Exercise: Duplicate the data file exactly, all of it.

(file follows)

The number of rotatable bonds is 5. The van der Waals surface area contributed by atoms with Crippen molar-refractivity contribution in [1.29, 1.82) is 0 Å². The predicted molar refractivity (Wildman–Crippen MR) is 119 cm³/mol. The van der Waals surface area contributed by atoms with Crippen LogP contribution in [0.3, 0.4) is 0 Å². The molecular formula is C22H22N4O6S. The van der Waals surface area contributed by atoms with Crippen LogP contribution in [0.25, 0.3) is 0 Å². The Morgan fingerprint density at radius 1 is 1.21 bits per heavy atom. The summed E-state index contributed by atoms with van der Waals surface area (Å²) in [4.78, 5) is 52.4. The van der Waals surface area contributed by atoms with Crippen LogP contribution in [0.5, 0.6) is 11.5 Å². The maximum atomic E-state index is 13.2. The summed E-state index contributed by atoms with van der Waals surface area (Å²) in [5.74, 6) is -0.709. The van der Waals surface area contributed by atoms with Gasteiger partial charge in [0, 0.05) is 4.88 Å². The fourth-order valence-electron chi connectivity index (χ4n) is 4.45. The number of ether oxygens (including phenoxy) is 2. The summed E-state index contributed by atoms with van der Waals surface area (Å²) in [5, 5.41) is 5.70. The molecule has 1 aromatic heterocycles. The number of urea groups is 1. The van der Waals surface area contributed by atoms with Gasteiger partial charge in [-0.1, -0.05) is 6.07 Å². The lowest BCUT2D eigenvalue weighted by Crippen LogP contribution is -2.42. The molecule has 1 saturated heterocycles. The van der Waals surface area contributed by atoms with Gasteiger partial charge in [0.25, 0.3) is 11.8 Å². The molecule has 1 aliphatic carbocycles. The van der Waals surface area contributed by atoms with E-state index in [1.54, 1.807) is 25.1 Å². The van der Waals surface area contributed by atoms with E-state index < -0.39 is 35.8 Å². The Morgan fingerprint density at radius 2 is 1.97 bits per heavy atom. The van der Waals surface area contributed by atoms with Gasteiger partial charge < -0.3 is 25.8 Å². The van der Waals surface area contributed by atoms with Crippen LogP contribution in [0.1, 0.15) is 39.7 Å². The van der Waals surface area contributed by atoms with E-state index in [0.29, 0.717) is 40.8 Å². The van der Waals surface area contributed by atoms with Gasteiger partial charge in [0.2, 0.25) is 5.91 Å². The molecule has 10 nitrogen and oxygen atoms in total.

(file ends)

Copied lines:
The number of rotatable bonds is 5. The van der Waals surface area contributed by atoms with Crippen molar-refractivity contribution in [1.29, 1.82) is 0 Å². The predicted molar refractivity (Wildman–Crippen MR) is 119 cm³/mol. The van der Waals surface area contributed by atoms with Crippen LogP contribution in [0.3, 0.4) is 0 Å². The molecular formula is C22H22N4O6S. The van der Waals surface area contributed by atoms with Crippen LogP contribution in [0.25, 0.3) is 0 Å². The Morgan fingerprint density at radius 1 is 1.21 bits per heavy atom. The summed E-state index contributed by atoms with van der Waals surface area (Å²) in [4.78, 5) is 52.4. The van der Waals surface area contributed by atoms with Crippen LogP contribution in [0.5, 0.6) is 11.5 Å². The maximum atomic E-state index is 13.2. The summed E-state index contributed by atoms with van der Waals surface area (Å²) in [5.74, 6) is -0.709. The van der Waals surface area contributed by atoms with Gasteiger partial charge in [0, 0.05) is 4.88 Å². The fourth-order valence-electron chi connectivity index (χ4n) is 4.45. The number of ether oxygens (including phenoxy) is 2. The summed E-state index contributed by atoms with van der Waals surface area (Å²) in [5, 5.41) is 5.70. The molecule has 1 aromatic heterocycles. The number of urea groups is 1. The van der Waals surface area contributed by atoms with Gasteiger partial charge in [-0.1, -0.05) is 6.07 Å². The lowest BCUT2D eigenvalue weighted by Crippen LogP contribution is -2.42. The molecule has 1 saturated heterocycles. The van der Waals surface area contributed by atoms with Gasteiger partial charge in [0.25, 0.3) is 11.8 Å². The molecule has 1 aliphatic carbocycles. The van der Waals surface area contributed by atoms with E-state index in [1.54, 1.807) is 25.1 Å². The van der Waals surface area contributed by atoms with E-state index < -0.39 is 35.8 Å². The Morgan fingerprint density at radius 2 is 1.97 bits per heavy atom. The van der Waals surface area contributed by atoms with Gasteiger partial charge < -0.3 is 25.8 Å². The van der Waals surface area contributed by atoms with Crippen LogP contribution in [0.1, 0.15) is 39.7 Å². The van der Waals surface area contributed by atoms with E-state index in [0.29, 0.717) is 40.8 Å². The van der Waals surface area contributed by atoms with Gasteiger partial charge in [0.2, 0.25) is 5.91 Å². The molecule has 10 nitrogen and oxygen atoms in total.